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This week on Inside PR, Terry and Dave welcome a comment from new listener James McNally regarding ethics in PR and discuss what kind of education PR firms are looking for.

Show Notes

00:26 Dave introduces the show.

00:59 Podcamp Toronto promo.

02:20 Announcement: Dave talks about Dave Forde‘s new blog PR in Canada which launched this week. New contributors are welcomed and wanted.

03:47 Terry and Dave discuss the 100th episode of Inside PR set to air February 26, 2008.

08:35 Terry tells us about his trip to Las Vegas.

09:28 An email comment from James McNally about ethics in PR.

10:57 Topic of discussion 1: Ethics in PR.

Terry and Dave revisit experiences in the past involving ethical decisions in the past and reference Astroturfing, “Clean Coal” and Thank you for smoking by Christopher Buckley (the book and the film.)

20:45 Topic of discussion 2: What education are PR firms looking for?

In the style of Inside the Actors Studio, Dave asks Terry a series of questions as he recalled them from the two students of PR who had left comments earlier in the week.

33:31 Inside PRoper English: The redundancy of “advance forward”.

35:55 Terry wraps up the show.

Our theme music is Streetwalker by CJacks, and is courtesy of the Podsafe music network; Roger Dey is our announcer.


  1. I’m currently a PR student in a post-grad program at Ryerson, and I would like to say that it has been an excellent experience. However, I think you’re right that more could be learned by working at a PR firm for a year than taking weekly classes. The catch is without PR experience, it is difficult to land a paying PR job. The educational background, at the very least, indicates to employers that you’re dedicated to the field and are worth hiring. At least I hope so.

    Also, I love the Inside PRoper English segment. I would hate to see it go, but after 100 episodes I imagine there aren’t many common errors left to discuss. Maybe a best-of segment?

  2. Hi Terry and Dave, I really enjoy your podcast and can’t wait for episode 100. I have some personal experience regarding your topic this week and thought I’d give some input.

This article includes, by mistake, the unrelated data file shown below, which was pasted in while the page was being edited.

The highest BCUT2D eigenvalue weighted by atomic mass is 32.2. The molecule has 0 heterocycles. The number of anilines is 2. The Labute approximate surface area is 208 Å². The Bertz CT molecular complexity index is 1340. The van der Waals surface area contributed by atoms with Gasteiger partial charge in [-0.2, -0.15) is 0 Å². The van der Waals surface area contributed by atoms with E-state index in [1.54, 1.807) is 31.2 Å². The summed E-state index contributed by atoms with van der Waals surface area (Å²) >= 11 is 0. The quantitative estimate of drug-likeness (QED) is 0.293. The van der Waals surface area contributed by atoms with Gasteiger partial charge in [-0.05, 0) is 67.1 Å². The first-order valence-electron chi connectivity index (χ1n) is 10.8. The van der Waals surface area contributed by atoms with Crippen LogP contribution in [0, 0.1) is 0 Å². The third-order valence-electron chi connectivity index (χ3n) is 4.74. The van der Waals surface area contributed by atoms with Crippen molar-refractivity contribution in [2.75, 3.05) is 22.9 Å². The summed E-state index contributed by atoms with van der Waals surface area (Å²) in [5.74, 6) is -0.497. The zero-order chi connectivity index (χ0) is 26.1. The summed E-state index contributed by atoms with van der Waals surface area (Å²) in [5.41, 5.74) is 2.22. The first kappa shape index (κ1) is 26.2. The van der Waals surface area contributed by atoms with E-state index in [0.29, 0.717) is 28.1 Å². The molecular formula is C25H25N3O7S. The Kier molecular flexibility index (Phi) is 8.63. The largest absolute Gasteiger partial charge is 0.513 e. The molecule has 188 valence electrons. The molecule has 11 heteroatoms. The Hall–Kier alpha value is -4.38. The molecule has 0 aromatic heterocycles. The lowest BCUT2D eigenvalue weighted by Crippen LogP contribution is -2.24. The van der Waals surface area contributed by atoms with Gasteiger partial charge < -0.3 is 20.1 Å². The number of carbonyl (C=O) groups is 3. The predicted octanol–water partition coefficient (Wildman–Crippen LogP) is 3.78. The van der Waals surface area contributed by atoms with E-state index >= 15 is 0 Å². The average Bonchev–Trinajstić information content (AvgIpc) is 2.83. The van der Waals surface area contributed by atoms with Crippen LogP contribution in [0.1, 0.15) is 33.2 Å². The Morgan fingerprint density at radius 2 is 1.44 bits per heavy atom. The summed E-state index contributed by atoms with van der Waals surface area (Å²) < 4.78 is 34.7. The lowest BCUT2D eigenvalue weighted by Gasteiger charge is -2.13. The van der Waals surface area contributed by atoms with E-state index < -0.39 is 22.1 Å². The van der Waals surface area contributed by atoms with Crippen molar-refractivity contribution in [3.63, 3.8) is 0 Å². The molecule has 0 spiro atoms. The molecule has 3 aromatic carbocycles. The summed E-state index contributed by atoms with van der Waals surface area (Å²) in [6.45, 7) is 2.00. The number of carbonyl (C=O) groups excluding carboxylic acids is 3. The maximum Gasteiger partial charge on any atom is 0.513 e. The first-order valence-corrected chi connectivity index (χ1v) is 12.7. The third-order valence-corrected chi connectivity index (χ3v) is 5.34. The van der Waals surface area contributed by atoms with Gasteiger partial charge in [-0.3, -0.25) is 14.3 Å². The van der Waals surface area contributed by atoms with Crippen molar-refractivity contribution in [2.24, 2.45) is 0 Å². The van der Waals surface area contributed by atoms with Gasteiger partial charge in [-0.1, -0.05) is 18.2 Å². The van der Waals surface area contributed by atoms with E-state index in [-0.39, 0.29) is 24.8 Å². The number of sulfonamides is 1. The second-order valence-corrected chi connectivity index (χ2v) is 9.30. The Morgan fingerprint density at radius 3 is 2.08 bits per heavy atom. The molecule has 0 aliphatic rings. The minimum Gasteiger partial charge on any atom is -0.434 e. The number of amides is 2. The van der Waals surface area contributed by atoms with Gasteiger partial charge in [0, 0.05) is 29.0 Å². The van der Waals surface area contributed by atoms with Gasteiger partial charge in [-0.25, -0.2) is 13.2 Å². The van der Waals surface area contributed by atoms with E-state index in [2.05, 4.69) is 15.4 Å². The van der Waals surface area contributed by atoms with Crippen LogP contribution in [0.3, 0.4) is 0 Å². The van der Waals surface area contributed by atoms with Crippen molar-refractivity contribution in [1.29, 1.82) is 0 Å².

After I graduated from university I decided that I wanted to get into a career in public relations. I applied anywhere and everywhere just looking for an opportunity. Every agency and organization told me that I need some PR experience or a postgraduate degree in PR to be considered. I thought my degree in Communications would be enough but I quickly learned that employers are looking for more.
    I am now attending Centennial College and am preparing myself for a job in PR. I feel that I am ready for any challenge and have learned skills that set me apart from people with just a BA. Another benefit students gain from postgraduate education is internships. Our program requires students to do a two month internship at the end of the program as part of the curriculum. Its gives us the opportunity to get hands on experience while putting our knowledge to the test. Most students will get hired on by their internship placement and those who don’t will have the experience required to land a good job. So for someone who has attempted both roads, I highly recommend the school route.

  3. Don’t kill the Inside PRoper English segment. If you do, I swear, I’ll never listen to your show again (until you post the next episode). I mean it.

    (Seriously, though, I do enjoy Inside PRoper English. Chalk up at least one vote for keeping it around).

  4. Thanks for addressing my ethics question this week, although you’re right. I think you could spend a few entire shows talking about these issues. I’m curious why it appears that nobody discusses this subject on any of the other PR blogs out there. I’m reading http://www.prwatch.org but it seems that none of the PR blogs mentions it.

    And for you students, what attention do your professors give to the ethical questions, especially in light of the public perception of PR as “spin”?

    By the way, I saw the film Michael Clayton last night, and George Clooney’s role as a “fixer” doesn’t seem so far off from a crisis management public relations practitioner. Did anyone else see it?

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